UT administrator placed on leave over TFP columnWritten by Justin R. Kalmes | | firstname.lastname@example.org
A UT administrator has been placed on paid leave for opinions she expressed in a column posted on Toledo Free Press’ Web site last month.
As first reported on WTOL-TV, Crystal Dixon, associate vice president of human resources, wrote in her column posted on the newspaper’s Web site April 18, “As a Black woman … I take great umbrage at the notion that those choosing the homosexual lifestyle are ‘civil rights victims.’ Here’s why. I cannot wake up tomorrow and not be a Black woman. I am genetically and biologically a black woman … Daily, thousands of homosexuals make a life decision to leave the gay lifestyle evidenced by the growing population of PFOX (Parents and Friends of Ex Gays) and Exodus International just to name a few.”
Dixon wrote her column in response to an April 6 opinion piece written by Toledo Free Press Editor in Chief Michael S. Miller in which he mentioned UT’s policy of offering domestic-partner benefits to university employees but not to those of the former Medical University of Ohio when the institutions merged in 2006.
A UT spokesman confirmed Dixon has been put on paid leave, but said and any further comment regarding an ongoing personnel matter would be inappropriate.
Dixon could not be reached for comment. An automatic reply from her UT e-mail address said she would be out of the office for the next few weeks.
UT President Dr. Lloyd Jacobs repudiated Dixon’s opinions in a column he wrote for the May 4 edition of Toledo Free Press, saying, “ … Her comments do not accord with the values of the University of Toledo.”
Jacobs said in the column he has written a letter to Ohio legislators to support the passing of initiatives that would extend rights and privileges to domestic partners. He said the university would be taking action to align its policies with its own value system, which places “value upon persons of every variety.”
Miller said he strongly disagreed with Dixon’s comments, but defends her right to say them.
“The university operates in an atmosphere of idea exchange, and while I recognize the institution’s desire to distance itself from her, I am disappointed she has been punished for expressing her views,” he said.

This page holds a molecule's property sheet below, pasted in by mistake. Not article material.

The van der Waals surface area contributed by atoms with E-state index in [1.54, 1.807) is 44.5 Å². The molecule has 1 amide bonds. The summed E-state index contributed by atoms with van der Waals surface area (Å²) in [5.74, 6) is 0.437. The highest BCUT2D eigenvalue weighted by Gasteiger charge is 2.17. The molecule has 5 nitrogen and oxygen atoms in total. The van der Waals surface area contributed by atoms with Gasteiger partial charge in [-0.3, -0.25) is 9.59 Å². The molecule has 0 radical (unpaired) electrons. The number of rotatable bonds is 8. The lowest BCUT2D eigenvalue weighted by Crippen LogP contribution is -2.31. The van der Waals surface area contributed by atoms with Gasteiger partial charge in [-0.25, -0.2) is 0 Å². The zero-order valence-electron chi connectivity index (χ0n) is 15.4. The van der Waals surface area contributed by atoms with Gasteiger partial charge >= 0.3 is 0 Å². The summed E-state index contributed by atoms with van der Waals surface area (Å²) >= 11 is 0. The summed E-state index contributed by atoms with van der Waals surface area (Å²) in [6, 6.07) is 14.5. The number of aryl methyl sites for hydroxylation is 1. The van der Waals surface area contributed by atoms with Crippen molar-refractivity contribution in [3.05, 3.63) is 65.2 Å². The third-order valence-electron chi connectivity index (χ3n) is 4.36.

Kim Welter, program manager for education and outreach for Equality Ohio, an advocacy group for gay, lesbian, bisexual and transgender citizens, said in a statement, “I respect everyone’s individual religious beliefs; however, this is an issue in the public sphere which involves law abiding, tax-paying citizens of this state, who often experience life as second-class citizens. It is unfortunate that someone who works in Human Resources for the University of Toledo would publicly express beliefs more appropriate for her place of worship.”
Robert Salem, a UT clinical professor of law who serves on the Equality Toledo board, said Dixon could not effectively perform her job duties at the university now that she has publicly expressed discriminatory opinions. Salem, who is gay, said he was not speaking on behalf of the university.
“Obviously she has a right to her religious views and she has a right to freedom of speech, but the university has the right to have someone in that position that is going to comply with the university’s diversity policy,” Salem said.
Because Dixon is considered a staff member at UT, Salem said, she is not entitled to the same academic freedom principles granted to the university’s faculty.
Salem said he hopes the university takes the “appropriate measures” in handling the incident, though he could not say what those would be. He said he was satisfied with Jacobs’ written response to Dixon’s column.
“I think Dr. Jacobs has been an incredible supporter of all different constituencies on campus. I trust he’ll do the right thing,” Salem said.
The university’s media relations policy does not contain language addressing whether UT faculty and staff may submit opinion pieces to the media.
“University of Toledo employees can — and frequently do — speak with the media, except in cases where their statements or writings interfere with their ability to do their jobs,” Jacobs said in a statement.
Crystal Dixon reaction letters posted online
More than 300 letters to the editor addressing the Crystal Dixon controversy have been received.The full versions of many of these letters are posted this week in the Opinion section of www.toledofreepress.com.